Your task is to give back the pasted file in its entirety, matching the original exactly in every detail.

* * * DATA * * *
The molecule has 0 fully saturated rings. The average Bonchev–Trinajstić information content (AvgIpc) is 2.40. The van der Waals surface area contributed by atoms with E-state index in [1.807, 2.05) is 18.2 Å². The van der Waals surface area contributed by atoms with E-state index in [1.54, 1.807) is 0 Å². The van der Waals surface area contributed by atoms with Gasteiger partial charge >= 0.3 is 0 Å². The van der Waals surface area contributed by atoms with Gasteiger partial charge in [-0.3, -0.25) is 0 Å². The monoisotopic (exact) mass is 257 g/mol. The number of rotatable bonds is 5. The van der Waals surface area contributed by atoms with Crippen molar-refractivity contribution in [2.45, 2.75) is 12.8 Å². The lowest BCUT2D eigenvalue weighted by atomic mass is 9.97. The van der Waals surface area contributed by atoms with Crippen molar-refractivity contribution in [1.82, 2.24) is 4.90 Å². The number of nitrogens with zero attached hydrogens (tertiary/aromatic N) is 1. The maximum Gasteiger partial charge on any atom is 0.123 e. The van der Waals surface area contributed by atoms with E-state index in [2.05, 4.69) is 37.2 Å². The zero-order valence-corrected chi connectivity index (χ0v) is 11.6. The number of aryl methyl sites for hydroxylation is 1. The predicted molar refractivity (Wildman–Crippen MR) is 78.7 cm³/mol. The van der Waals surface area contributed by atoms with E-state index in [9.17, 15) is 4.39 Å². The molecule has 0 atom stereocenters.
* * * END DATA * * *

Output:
The molecule has 0 fully saturated rings. The average Bonchev–Trinajstić information content (AvgIpc) is 2.40. The van der Waals surface area contributed by atoms with E-state index in [1.807, 2.05) is 18.2 Å². The van der Waals surface area contributed by atoms with E-state index in [1.54, 1.807) is 0 Å². The van der Waals surface area contributed by atoms with Gasteiger partial charge >= 0.3 is 0 Å². The van der Waals surface area contributed by atoms with Gasteiger partial charge in [-0.3, -0.25) is 0 Å². The monoisotopic (exact) mass is 257 g/mol. The number of rotatable bonds is 5. The van der Waals surface area contributed by atoms with Crippen molar-refractivity contribution in [2.45, 2.75) is 12.8 Å². The lowest BCUT2D eigenvalue weighted by atomic mass is 9.97. The van der Waals surface area contributed by atoms with Crippen molar-refractivity contribution in [1.82, 2.24) is 4.90 Å². The number of nitrogens with zero attached hydrogens (tertiary/aromatic N) is 1. The maximum Gasteiger partial charge on any atom is 0.123 e. The van der Waals surface area contributed by atoms with E-state index in [2.05, 4.69) is 37.2 Å². The zero-order valence-corrected chi connectivity index (χ0v) is 11.6. The number of aryl methyl sites for hydroxylation is 1. The predicted molar refractivity (Wildman–Crippen MR) is 78.7 cm³/mol. The van der Waals surface area contributed by atoms with E-state index in [9.17, 15) is 4.39 Å². The molecule has 0 atom stereocenters.